Here are a dozen novels I did not finish in the last few months. The genres range from urban fantasy, historical fiction, epic fantasy, contemporary, suspense and women’s fiction. These may be your next favorite reads, but they didn’t work out for me.
Moon Called by Patricia Briggs
Moon Called was recommended by a librarian but it wasn’t the book for me. The writing was distracting. When I do critique swaps with fellow writers, I often notice passive voice, filter words, tense hopping, weak verbs, and telling instead of showing. I’m no master at perfecting these in my own prose, but unfortunately when I want to dive into a story, I can’t do so effectively when these things pop out frequently. For those of you who don’t notice those details, then this werewolf story may be right up your alley.
Here is the blurb:
Mercy Thompson is a shapeshifter, and while she was raised by werewolves, she can never be one of them, especially after the pack ran her off for having a forbidden love affair. So she’s turned her talent for fixing cars into a business and now runs a one-woman mechanic shop in the Tri-Cities area of Washington State.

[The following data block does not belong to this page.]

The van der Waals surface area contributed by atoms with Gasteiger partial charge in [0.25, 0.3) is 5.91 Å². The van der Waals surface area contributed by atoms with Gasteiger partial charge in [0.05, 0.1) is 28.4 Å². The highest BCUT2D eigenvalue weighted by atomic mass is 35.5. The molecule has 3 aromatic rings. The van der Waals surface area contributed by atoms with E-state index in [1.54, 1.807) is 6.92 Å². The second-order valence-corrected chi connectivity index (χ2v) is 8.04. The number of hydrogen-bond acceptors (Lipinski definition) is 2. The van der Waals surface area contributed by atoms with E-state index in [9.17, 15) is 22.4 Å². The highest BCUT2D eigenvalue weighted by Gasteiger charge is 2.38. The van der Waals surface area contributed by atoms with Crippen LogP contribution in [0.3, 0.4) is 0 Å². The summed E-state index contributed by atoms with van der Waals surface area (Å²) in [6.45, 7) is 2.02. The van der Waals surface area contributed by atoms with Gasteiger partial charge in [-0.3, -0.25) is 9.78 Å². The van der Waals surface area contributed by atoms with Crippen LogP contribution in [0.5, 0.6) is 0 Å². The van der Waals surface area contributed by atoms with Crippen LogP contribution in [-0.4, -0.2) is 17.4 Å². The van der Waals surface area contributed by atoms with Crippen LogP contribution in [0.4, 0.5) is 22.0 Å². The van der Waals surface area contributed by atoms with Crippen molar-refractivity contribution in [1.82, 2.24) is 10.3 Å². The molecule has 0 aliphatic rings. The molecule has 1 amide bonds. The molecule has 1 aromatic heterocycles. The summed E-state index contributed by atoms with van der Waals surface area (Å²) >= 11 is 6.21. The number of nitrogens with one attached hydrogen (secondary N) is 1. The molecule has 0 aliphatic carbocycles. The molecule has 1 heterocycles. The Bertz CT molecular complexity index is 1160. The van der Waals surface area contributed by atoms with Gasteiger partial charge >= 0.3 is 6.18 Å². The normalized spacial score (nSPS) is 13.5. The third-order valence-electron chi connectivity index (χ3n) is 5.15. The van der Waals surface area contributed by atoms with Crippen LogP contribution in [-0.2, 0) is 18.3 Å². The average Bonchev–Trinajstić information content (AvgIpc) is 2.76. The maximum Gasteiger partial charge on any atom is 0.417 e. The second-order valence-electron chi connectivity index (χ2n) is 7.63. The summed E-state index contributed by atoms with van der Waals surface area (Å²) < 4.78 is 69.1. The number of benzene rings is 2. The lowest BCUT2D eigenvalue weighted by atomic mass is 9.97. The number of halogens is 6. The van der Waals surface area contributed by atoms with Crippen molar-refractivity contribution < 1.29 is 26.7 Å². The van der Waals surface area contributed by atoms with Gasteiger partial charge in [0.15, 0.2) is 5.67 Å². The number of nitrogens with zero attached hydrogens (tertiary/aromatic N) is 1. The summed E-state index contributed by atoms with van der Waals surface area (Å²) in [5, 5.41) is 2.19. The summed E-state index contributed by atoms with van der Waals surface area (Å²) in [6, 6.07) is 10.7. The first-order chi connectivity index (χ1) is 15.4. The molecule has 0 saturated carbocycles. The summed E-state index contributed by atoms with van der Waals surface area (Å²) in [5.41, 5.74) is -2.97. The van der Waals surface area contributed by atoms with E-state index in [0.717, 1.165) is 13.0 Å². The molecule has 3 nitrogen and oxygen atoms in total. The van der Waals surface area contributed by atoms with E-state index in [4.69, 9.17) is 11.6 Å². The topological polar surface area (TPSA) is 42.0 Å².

But Mercy’s two worlds are colliding. A half-starved teenage boy arrives at her shop looking for work, only to reveal that he’s a newly changed werewolf—on the run and desperately trying to control his animal instincts. Mercy asks her neighbor Adam Hauptman, the Alpha of the local werewolf pack, for assistance.
But Mercy’s act of kindness has unexpected consequences that leave her no choice but to seek help from those she once considered family—the werewolves who abandoned her…
Discount Armageddon by Seanan McGuire
I got through the first two chapters but wasn’t very interested. The talking mice also weren’t my thing. The strong bad-ass heroine was definitely my style but the ghouls and overall vibe just didn’t connect wit my me.
This is the second urban fantasy novel in a row that I DNF. Maybe this genre isn’t my style but I currently have two more from the library. If it’s not my cup of tea then I need to figure out if my current work in progress is urban fantasy or fantasy romance.
Here’s the blurb if you’re interested:
Cryptid, noun: Any creature whose existence has not yet been proven by science. See also “Monster.”
Crytozoologist, noun: Any person who thinks hunting for cryptids is a good idea. See also “idiot.”
Ghoulies. Ghosties. Long-legged beasties. Things that go bump in the night…
The Price family has spent generations studying the monsters of the world, working to protect them from humanity—and humanity from them.
Enter Verity Price. Despite being trained from birth as a cryptozoologist, she’d rather dance a tango than tangle with a demon, and is spending a year in Manhattan while she pursues her career in professional ballroom dance. Sounds pretty simple, right?